A Justice Department official denied in a federal court filing last month that undercover officer George Joannides received a CIA medal for deceptive actions related to the assassination of President John F. Kennedy 49 years ago but the claim cannot be verified.
“The CIA has consistently challenged the notion that a career award could be seen as explicit or tacit approval of any one assignment in Joannides’s 30-year career,” asserted Ronald Machen, U.S. Attorney for the District of Columbia, in a brief filed on Nov. 21 in the D.C. Court of Appeals.
Machen’s brief is the government’s latest legal salvo in my decade-old (today) Freedom of Information Act (FOIA) lawsuit over JFK assassination records. At issue are ancient but still-sensitive U.S. government documents related to the murder of President John F. Kennedy on November 22, 1963.
In recent years, the CIA has grudgingly acknowledged that Joannides served as the Miami-based handler of a Cuban exile group whose members who had a series of encounters with accused assassin Lee Harvey Oswald three months before JFK was killed.
The agency also acknowledges that Joannides served as the CIA’s principal coordinator with the House Select Committee on Assassinations (HSCA) in 1978 but did not disclose his role in the events of 1963 to investigators.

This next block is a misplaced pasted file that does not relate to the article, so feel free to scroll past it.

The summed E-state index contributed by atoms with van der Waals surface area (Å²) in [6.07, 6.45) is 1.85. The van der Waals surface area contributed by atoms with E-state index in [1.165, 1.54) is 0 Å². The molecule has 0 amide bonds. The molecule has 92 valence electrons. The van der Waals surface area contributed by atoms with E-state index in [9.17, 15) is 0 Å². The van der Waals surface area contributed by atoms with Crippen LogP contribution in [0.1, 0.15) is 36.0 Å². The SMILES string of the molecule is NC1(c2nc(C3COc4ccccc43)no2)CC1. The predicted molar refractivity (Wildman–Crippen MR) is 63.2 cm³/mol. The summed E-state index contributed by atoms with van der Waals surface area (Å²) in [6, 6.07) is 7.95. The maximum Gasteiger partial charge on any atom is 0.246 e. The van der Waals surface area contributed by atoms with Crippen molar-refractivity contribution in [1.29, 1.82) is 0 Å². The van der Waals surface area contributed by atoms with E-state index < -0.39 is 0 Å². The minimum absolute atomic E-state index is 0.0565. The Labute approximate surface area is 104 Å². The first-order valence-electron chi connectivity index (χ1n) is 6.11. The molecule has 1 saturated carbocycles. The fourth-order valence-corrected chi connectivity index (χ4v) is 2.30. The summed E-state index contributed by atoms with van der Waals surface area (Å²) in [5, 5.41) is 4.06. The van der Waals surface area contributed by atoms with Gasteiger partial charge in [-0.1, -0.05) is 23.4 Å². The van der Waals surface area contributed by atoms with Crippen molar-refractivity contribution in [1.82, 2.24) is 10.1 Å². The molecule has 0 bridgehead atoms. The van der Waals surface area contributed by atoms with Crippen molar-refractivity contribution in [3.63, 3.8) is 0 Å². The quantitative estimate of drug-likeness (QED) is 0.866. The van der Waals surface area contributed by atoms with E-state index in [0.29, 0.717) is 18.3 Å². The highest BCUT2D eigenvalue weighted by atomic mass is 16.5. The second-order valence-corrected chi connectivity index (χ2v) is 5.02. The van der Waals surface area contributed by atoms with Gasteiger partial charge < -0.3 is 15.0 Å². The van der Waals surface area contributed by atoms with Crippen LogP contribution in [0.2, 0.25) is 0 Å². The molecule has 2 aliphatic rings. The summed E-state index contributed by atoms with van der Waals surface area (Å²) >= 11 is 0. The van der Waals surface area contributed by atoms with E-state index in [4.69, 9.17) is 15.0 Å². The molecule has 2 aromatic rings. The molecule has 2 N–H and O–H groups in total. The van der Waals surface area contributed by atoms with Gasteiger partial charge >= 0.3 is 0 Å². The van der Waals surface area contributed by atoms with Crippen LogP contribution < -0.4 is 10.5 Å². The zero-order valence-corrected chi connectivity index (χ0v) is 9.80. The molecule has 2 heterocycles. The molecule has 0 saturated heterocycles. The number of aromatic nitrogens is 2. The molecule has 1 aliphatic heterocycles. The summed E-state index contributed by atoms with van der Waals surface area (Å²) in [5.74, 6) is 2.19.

“That concealment has fueled suspicion that Mr. Joannides’s real assignment was to limit what the House committee could learn about C.I.A. activities,” wrote reporter Scott Shane of the New York Times in 2009. …
The scandal started quietly last week when Sen. Mark Udall wrote a letter to President Obama, alleging that the CIA had taken “unprecedented action” against investigators who wrote the Senate Intelligence Committee’s still-classified report on the U.S. torture program.
A faithful reader writes:
“A select congressional committee launched a vast investigation into issues of historic importance and constitutional scope. The committee necessarily relied on the CIA for crucial information. The committee published a massively documented report. The report is, in part, was critical of the performance of the agency. Subsequently, the committee learned that it had become the target of an intelligence operation by the agency during its investigation.”
“So the burgeoning scandal of the CIA’s operation against the Senate Select Committee on Intelligence (SSCI )i is beginning to unfold.